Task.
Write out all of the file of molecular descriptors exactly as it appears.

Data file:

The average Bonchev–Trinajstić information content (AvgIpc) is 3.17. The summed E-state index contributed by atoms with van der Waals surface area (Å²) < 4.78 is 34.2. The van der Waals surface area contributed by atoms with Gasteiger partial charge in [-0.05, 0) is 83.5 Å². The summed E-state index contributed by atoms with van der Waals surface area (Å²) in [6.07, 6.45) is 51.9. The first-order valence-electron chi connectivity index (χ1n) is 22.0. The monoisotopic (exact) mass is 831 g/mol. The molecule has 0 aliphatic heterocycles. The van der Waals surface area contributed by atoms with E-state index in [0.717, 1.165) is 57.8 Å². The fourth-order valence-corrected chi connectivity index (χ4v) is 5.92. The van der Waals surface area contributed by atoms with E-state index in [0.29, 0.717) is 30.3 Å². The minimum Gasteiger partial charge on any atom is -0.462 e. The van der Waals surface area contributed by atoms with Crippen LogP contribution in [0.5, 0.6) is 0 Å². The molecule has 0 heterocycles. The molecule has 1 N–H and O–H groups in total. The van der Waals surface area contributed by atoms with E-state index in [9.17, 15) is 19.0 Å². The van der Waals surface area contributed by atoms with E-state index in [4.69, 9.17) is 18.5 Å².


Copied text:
The average Bonchev–Trinajstić information content (AvgIpc) is 3.17. The summed E-state index contributed by atoms with van der Waals surface area (Å²) < 4.78 is 34.2. The van der Waals surface area contributed by atoms with Gasteiger partial charge in [-0.05, 0) is 83.5 Å². The summed E-state index contributed by atoms with van der Waals surface area (Å²) in [6.07, 6.45) is 51.9. The first-order valence-electron chi connectivity index (χ1n) is 22.0. The monoisotopic (exact) mass is 831 g/mol. The molecule has 0 aliphatic heterocycles. The van der Waals surface area contributed by atoms with E-state index in [0.717, 1.165) is 57.8 Å². The fourth-order valence-corrected chi connectivity index (χ4v) is 5.92. The van der Waals surface area contributed by atoms with E-state index in [0.29, 0.717) is 30.3 Å². The minimum Gasteiger partial charge on any atom is -0.462 e. The van der Waals surface area contributed by atoms with Crippen LogP contribution in [0.5, 0.6) is 0 Å². The molecule has 0 heterocycles. The molecule has 1 N–H and O–H groups in total. The van der Waals surface area contributed by atoms with E-state index in [9.17, 15) is 19.0 Å². The van der Waals surface area contributed by atoms with E-state index in [4.69, 9.17) is 18.5 Å².